February 4, 2012 -- Green Left Weekly -- Rupert Murdoch's flagship newspaper, The Australian, has been on a campaign to destroy the Australian Greens because the party represents a big electoral break from the two-parties-for-capitalism system that has dominated Australian politics for more than a century. In the past two weeks, this campaign has been hyped into McCarthyite Cold War hysteria.
By Pip Hinman and Peter Boyle
May 18, 2011 -- Links International Journal of Socialist Renewal -- Samah Sabawi, from Australians for Palestine, addressed a May 13, 2011, community forum in Holy Trinity Church Hall, Dulwich Hill, a suburb in Sydney, which was called by local residents to discuss the controversy (incited by Rupert Murdoch's News Ltd media empire) around a December 2010 decision by Marrickville Council to support the global boycott, divestment and sanctions (BDS) campaign against Israel's apartheid. Samah is introduced by Father Dave Smith, the local Anglican parish priest.
Samah Sabawi, part 2
Former Greens parliamentarian Sylvia Hale dissected the NSW Greens' stand in support of BDS and the struggle around the Marrickville Council position.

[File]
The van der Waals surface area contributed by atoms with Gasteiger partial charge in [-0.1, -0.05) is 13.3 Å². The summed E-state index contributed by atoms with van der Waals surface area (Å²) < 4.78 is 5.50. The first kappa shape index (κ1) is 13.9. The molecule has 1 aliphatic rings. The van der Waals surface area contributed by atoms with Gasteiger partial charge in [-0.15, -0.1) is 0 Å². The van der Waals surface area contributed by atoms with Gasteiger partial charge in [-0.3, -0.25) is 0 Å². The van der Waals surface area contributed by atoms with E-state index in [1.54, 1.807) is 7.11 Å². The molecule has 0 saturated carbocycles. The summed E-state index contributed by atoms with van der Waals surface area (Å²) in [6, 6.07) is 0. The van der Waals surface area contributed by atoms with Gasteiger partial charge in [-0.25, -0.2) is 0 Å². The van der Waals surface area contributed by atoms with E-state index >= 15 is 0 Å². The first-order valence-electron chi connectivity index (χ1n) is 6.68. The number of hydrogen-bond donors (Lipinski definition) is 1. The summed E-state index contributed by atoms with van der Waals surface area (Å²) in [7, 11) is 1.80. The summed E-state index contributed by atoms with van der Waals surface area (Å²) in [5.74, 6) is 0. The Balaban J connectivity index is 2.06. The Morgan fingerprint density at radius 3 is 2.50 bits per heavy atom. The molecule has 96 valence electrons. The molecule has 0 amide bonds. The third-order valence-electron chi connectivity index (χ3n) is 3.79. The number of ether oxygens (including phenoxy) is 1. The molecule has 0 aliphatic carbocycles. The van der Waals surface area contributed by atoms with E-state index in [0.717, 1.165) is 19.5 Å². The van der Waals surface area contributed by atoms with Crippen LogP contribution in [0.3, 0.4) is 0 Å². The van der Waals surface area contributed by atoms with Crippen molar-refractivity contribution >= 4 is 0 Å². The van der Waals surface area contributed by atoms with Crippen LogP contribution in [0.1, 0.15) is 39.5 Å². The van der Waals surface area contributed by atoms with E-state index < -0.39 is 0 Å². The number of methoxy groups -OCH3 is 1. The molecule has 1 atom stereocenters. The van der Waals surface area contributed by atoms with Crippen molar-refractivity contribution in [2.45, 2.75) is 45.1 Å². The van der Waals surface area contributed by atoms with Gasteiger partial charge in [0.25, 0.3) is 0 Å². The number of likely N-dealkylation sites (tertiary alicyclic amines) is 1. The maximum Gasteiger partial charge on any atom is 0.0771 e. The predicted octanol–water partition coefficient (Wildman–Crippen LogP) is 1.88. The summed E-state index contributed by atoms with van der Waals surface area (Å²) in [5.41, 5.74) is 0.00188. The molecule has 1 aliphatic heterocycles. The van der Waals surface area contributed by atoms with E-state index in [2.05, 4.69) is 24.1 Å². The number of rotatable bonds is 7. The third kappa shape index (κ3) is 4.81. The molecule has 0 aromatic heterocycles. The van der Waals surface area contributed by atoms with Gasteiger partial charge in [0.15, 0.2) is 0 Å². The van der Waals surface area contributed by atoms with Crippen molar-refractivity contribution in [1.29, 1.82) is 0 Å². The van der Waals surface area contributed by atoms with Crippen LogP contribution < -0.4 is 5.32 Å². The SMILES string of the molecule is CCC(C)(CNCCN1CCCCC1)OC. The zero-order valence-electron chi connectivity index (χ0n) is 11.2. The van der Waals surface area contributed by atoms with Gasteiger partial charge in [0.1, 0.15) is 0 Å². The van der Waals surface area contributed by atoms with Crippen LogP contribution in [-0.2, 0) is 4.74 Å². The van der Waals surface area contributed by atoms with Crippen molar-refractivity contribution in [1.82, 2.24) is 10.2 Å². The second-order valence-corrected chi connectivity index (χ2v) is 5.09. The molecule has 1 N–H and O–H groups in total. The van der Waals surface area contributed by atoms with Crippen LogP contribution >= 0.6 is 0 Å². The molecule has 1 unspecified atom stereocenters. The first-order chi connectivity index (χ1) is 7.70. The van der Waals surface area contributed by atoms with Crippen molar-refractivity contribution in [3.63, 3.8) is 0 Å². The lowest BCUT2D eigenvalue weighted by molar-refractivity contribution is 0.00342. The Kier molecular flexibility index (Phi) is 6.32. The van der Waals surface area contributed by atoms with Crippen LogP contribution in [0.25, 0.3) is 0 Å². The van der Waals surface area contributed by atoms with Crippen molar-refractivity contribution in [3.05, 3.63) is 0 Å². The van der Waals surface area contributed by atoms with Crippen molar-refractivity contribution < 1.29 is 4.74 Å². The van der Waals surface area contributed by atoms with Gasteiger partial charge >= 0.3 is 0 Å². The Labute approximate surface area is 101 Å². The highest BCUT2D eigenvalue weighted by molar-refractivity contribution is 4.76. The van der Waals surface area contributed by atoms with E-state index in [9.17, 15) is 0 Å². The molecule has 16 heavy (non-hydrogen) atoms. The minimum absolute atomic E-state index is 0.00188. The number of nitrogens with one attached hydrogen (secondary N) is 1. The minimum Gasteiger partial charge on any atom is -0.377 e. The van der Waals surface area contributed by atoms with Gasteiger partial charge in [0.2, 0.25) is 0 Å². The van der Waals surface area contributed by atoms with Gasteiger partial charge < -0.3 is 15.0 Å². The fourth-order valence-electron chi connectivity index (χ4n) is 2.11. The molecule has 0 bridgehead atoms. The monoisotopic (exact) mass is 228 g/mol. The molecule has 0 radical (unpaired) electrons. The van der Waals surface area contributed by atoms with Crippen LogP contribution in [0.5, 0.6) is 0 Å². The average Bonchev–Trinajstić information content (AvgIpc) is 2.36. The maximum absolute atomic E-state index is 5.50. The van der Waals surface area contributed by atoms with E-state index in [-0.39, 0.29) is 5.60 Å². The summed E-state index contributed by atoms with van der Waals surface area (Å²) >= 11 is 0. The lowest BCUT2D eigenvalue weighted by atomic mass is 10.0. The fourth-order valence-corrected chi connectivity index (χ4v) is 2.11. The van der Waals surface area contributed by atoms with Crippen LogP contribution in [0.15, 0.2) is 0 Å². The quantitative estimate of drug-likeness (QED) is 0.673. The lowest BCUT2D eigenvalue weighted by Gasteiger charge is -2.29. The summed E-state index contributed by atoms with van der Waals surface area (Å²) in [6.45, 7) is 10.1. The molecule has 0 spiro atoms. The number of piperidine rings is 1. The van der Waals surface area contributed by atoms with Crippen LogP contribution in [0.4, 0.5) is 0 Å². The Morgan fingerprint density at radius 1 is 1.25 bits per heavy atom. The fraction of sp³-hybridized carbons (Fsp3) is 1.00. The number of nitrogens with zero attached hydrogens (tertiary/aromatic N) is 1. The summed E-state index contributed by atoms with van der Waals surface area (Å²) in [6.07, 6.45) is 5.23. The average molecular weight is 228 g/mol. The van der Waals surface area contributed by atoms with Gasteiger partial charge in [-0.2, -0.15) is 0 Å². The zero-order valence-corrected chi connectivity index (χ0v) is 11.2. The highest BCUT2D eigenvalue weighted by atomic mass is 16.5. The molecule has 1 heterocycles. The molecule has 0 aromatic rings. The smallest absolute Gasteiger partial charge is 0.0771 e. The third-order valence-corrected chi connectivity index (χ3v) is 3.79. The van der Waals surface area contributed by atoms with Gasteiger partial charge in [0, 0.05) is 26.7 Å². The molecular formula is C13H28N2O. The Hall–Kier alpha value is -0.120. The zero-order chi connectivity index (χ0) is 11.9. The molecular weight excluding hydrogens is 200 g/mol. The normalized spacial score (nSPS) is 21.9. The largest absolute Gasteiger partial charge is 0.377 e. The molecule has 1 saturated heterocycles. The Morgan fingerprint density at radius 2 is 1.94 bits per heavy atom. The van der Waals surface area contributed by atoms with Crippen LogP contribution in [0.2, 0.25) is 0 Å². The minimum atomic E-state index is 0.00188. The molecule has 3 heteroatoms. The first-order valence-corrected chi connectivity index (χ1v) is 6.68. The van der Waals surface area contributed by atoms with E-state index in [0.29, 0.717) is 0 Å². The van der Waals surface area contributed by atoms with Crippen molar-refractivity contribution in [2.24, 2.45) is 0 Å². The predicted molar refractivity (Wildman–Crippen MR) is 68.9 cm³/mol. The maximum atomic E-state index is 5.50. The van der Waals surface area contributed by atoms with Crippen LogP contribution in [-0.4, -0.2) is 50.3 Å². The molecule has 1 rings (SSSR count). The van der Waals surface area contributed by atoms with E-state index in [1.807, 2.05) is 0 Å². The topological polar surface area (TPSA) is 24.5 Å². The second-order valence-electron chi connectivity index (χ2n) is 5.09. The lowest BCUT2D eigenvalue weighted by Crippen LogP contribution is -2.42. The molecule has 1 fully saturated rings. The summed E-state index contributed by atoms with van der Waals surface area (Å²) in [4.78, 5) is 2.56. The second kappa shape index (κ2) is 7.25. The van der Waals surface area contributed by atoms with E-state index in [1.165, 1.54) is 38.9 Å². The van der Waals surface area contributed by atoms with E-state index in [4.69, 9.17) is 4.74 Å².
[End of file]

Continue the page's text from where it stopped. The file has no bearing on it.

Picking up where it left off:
By Tim Anderson
April 30, 2011 -- The proposal for a carbon tax raises the issues of tax equity and political strategy. Yet despite their inter-relatedness, we need to disentangle these issues to focus on the original question. As a mean of addressing climate change, the carbon tax proposal comes in the context of difficult global negotiations, where almost any proposal has been seen as a breakthrough, and where (after the last financial derivatives bubble) there is justified suspicion of emissions trading schemes.
In Australia the political context includes a narrow, two-party debate which has reverted to tax incidence, with both major parties basically captured by the major investor groups and Labor having recently been humiliated over a failed proposal for a new mining tax. Into this mix we have the Greens, presenting as an alternative, yet signing an accord with the Labor government over its carbon tax.
I would like to briefly touch on the tax equity issue, before moving to the carbon tax and then to the question of political strategies.